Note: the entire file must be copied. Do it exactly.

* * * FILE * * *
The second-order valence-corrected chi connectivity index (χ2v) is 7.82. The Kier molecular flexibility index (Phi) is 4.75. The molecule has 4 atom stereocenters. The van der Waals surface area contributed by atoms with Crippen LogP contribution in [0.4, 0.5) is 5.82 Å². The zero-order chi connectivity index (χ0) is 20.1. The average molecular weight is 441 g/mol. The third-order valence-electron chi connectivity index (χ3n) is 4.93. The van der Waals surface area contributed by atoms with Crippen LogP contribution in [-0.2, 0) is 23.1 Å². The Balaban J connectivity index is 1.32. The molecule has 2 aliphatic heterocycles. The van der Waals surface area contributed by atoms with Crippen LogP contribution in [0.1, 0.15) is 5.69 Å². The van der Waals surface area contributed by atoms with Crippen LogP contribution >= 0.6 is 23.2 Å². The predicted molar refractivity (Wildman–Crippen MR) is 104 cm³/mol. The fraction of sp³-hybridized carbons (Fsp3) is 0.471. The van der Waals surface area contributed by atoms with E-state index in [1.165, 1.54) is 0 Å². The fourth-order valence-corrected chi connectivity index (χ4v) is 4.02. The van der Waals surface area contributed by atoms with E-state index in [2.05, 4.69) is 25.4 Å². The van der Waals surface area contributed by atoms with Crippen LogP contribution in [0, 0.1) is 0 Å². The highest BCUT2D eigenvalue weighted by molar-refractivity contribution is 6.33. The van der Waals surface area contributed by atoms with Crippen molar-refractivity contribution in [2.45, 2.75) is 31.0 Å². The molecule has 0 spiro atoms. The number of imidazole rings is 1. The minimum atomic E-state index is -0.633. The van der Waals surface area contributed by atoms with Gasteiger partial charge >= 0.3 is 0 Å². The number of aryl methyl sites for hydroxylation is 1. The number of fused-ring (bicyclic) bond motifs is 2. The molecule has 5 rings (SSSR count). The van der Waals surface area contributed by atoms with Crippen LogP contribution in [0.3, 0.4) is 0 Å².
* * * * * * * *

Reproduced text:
The second-order valence-corrected chi connectivity index (χ2v) is 7.82. The Kier molecular flexibility index (Phi) is 4.75. The molecule has 4 atom stereocenters. The van der Waals surface area contributed by atoms with Crippen LogP contribution in [0.4, 0.5) is 5.82 Å². The zero-order chi connectivity index (χ0) is 20.1. The average molecular weight is 441 g/mol. The third-order valence-electron chi connectivity index (χ3n) is 4.93. The van der Waals surface area contributed by atoms with Crippen LogP contribution in [-0.2, 0) is 23.1 Å². The Balaban J connectivity index is 1.32. The molecule has 2 aliphatic heterocycles. The van der Waals surface area contributed by atoms with Crippen LogP contribution in [0.1, 0.15) is 5.69 Å². The van der Waals surface area contributed by atoms with Crippen LogP contribution >= 0.6 is 23.2 Å². The predicted molar refractivity (Wildman–Crippen MR) is 104 cm³/mol. The fraction of sp³-hybridized carbons (Fsp3) is 0.471. The van der Waals surface area contributed by atoms with E-state index in [1.165, 1.54) is 0 Å². The fourth-order valence-corrected chi connectivity index (χ4v) is 4.02. The van der Waals surface area contributed by atoms with E-state index in [2.05, 4.69) is 25.4 Å². The van der Waals surface area contributed by atoms with Crippen LogP contribution in [0, 0.1) is 0 Å². The highest BCUT2D eigenvalue weighted by molar-refractivity contribution is 6.33. The van der Waals surface area contributed by atoms with Crippen molar-refractivity contribution in [2.45, 2.75) is 31.0 Å². The molecule has 0 spiro atoms. The number of imidazole rings is 1. The minimum atomic E-state index is -0.633. The van der Waals surface area contributed by atoms with Gasteiger partial charge >= 0.3 is 0 Å². The number of aryl methyl sites for hydroxylation is 1. The number of fused-ring (bicyclic) bond motifs is 2. The molecule has 5 rings (SSSR count). The van der Waals surface area contributed by atoms with Crippen LogP contribution in [0.3, 0.4) is 0 Å².